Sanditon and the Missing Essence of Jane

SPOILERS:

I know I’m very late to the party, but I just got the chance to finally catch up with the recent miniseries adaptation of Jane Austen’s unfinished novel Sanditon.

I went into it optimistic that I would enjoy it. Love & Friendship, Whit Stillman’s film adaptation of Lady Susan, another unfinished novel by Austen, is magnificent (I reviewed it a few years ago here). There are as many variations of her novels as stars in the sky, it seems sometimes, and many of them are really good.

Sanditon is a disappointing flop.

I’m not a purist who needs Austen adaptations to be completely faithful to the source or even to everything we expect from her work. The film Clueless is one of my favorite adaptations of her novels. Its modernity dictated that it had to drop the whole “marriage as a road to respectability” theme that runs through her works.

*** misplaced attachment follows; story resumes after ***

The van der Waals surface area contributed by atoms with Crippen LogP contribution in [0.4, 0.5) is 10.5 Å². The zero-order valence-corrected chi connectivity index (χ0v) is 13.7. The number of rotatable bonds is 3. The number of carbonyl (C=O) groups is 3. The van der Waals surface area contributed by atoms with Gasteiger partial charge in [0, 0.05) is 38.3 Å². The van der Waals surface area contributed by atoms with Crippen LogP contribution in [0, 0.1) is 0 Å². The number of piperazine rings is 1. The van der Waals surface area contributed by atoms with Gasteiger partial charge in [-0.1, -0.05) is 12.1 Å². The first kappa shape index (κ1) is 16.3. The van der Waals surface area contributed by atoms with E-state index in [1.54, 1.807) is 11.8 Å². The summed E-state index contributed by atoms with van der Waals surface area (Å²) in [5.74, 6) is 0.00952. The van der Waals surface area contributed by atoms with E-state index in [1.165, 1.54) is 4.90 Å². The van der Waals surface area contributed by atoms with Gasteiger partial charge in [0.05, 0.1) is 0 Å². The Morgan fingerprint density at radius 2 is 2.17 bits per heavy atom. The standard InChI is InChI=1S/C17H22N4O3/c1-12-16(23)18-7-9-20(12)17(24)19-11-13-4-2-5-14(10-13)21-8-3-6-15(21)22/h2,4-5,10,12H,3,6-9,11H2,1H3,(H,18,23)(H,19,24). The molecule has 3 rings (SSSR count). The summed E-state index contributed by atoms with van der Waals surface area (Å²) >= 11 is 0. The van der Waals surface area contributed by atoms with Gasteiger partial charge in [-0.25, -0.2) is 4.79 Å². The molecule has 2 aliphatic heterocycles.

But I need the ESSENCE of Jane.

Cluless still found ways to keep the essence of her work. This miniseries mostly fails in that regard.

Jane Austen finished only about twelve chapters of Sanditon before she became too ill to continue and died soon after. Even so, she managed to sketch a strong premise and a cast of vibrant characters in those few chapters. It’s no wonder someone was going to eventually want to take those bare bones and try to flesh them out.

The story centers on a young woman named Charlotte Heywood (Rose Williams) the daughter of a respectable but not wealthy gentleman farmer. A couple named Tom and Mary Parker (Kris Marshall and Kate Ashfield) are in a coach accident near her home. Her family takes them in and cares for them until Mr. Parker recovers from a sprained foot. A kindly couple, they issue an invitation to Charlotte to stay with them in Sanditon, an up-and-coming seaside resort—or, at least, it is Mr. Parker’s ambition that it become one for the fashionable set.